We're suggesting to solve this dilemma for EVM free devices by adding interface syntax that can be used to create data interfaces.

A new keyword fixed(@N) is proposed that can be used to define fixed slot position in interfaces.

interface ContractAddressMap {
    public fixed(@5) mapping(bytes32=>address) addr;
}

This new keyword would ensure that all Contracts that use this interface inherit the specified storage member at the position defined. With this in place an EVM free client could now calculate the slot positions for any byte32 entry they want to check and fetch only the required data and proofs with eth_getProof.

Specification #1

The introduction of fixed(@N) can be done today based on existing EVM infrastructure. The solidity compiler would ensure that the base storage slot for the specified data type becomes N. This is specifically important for maps which don't store any actual data at N but used it as base for the offset calculations.

Conflicts

There is a potential for having location conflicts from this when multiple data interfaces are to be implemented. An external registry of data interfaces could help orchestrate this to avoid conflicts.

Specification #2

With possible introduction of the new opcode EXTSLOAD from EIP-2330 the ability to read random external contract storage would also come to smart contracts.

For that case this issue suggest syntax additions for solidity exposing the new EXTSLOAD opcode and allowing to access storage of an external contracts when the fixed(@N) keyword has been used.

Referring to above example here is corresponding contract function that uses this resolver as a data interface:

function resolve(address node, byte32 what) returns(address) {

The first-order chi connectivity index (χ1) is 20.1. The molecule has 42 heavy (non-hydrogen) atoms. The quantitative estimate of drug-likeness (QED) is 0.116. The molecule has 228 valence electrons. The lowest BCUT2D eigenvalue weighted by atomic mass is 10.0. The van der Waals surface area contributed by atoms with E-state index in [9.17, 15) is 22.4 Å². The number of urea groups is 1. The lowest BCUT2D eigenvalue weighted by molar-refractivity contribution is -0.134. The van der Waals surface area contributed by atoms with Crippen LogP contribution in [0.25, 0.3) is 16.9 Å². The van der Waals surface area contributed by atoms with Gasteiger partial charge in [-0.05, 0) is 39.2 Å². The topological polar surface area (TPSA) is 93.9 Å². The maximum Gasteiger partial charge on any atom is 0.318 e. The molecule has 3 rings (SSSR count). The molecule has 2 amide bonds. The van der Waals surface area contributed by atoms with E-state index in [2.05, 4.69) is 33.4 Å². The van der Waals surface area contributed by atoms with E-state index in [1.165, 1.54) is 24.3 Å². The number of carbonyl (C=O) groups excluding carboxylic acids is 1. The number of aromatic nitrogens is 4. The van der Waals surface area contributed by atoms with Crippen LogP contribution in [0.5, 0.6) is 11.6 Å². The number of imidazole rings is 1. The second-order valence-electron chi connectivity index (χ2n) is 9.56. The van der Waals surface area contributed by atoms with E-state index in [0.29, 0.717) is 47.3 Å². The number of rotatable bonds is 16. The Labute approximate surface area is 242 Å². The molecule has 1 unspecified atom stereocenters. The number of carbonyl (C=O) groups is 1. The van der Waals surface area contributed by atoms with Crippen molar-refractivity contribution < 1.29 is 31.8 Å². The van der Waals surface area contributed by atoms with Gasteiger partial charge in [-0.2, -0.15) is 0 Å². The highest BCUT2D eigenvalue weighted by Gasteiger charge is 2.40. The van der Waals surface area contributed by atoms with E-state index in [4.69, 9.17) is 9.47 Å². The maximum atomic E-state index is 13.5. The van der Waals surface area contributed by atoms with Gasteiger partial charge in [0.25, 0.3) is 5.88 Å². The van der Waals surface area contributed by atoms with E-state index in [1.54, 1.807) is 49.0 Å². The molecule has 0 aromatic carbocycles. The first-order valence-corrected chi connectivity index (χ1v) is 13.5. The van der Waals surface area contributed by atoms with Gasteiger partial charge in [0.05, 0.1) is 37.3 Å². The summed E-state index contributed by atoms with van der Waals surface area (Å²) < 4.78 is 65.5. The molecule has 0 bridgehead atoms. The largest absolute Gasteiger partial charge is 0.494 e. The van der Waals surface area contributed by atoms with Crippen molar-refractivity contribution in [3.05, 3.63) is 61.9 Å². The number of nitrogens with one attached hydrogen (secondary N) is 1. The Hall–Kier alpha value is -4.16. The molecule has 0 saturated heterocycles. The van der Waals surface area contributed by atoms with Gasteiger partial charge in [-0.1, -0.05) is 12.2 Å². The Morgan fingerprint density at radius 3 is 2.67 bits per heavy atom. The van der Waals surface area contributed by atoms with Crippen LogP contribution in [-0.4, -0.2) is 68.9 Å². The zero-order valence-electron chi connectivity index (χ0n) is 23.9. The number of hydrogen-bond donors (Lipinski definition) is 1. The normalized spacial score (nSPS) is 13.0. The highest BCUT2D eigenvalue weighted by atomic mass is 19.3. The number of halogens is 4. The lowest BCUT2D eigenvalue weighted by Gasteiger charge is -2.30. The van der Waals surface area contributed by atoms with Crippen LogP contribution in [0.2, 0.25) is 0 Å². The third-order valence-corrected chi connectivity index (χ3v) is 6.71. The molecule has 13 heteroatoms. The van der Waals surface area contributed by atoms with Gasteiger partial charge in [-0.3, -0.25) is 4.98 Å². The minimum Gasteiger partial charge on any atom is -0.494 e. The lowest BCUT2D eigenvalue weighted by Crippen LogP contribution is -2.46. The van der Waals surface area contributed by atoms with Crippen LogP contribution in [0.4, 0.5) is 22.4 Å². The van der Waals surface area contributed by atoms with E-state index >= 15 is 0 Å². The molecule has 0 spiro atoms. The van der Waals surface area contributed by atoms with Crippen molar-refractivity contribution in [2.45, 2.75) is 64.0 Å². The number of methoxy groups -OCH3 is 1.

Resolver r = Resolver(node);
  address ret = r.addr[what];
  if (ret == address(0)) revert("Not existing!");
  return ret
}

The call r.addr[what] here should let the Solidity compiler generate the normal map access logic but using the EXTSLOAD <address> <slot> instructions to read from the r contract storage instead of the local contract storage.

Backwards Compatibility

This is backwards compatible as it only introduces new syntax.

Forward Compatibility

The introduction of data interfaces would mean that the concrete coding of the exposed data types becomes part of the contract. While for simple types such as integers and byte8..32 a non-issue it might become a burden for advanced types. mappings, arrays, dynamic strings and dynamic bytes if they would ever change their storage encoding logic could break data interfaces. In such case it would become necessary to version the the data layout. This should be elaborated more when the need arises, but new language extensions making the data layout version part of the interface could be considered such as::

public fixed(@5, map_v1) mapping(bytes32=>address) addr;

In this case map_v1 would indicate that the version 1 encoding of mappings is used for this type. Which could allow a new contract on a new compiler to stay compatible with an old data interface.

@Marenz Marenz added the feature label Oct 31, 2019
@dominicletz dominicletz changed the title Data Interfaces & `SLOAD2` Data Interfaces & EXTSLOAD Nov 1, 2019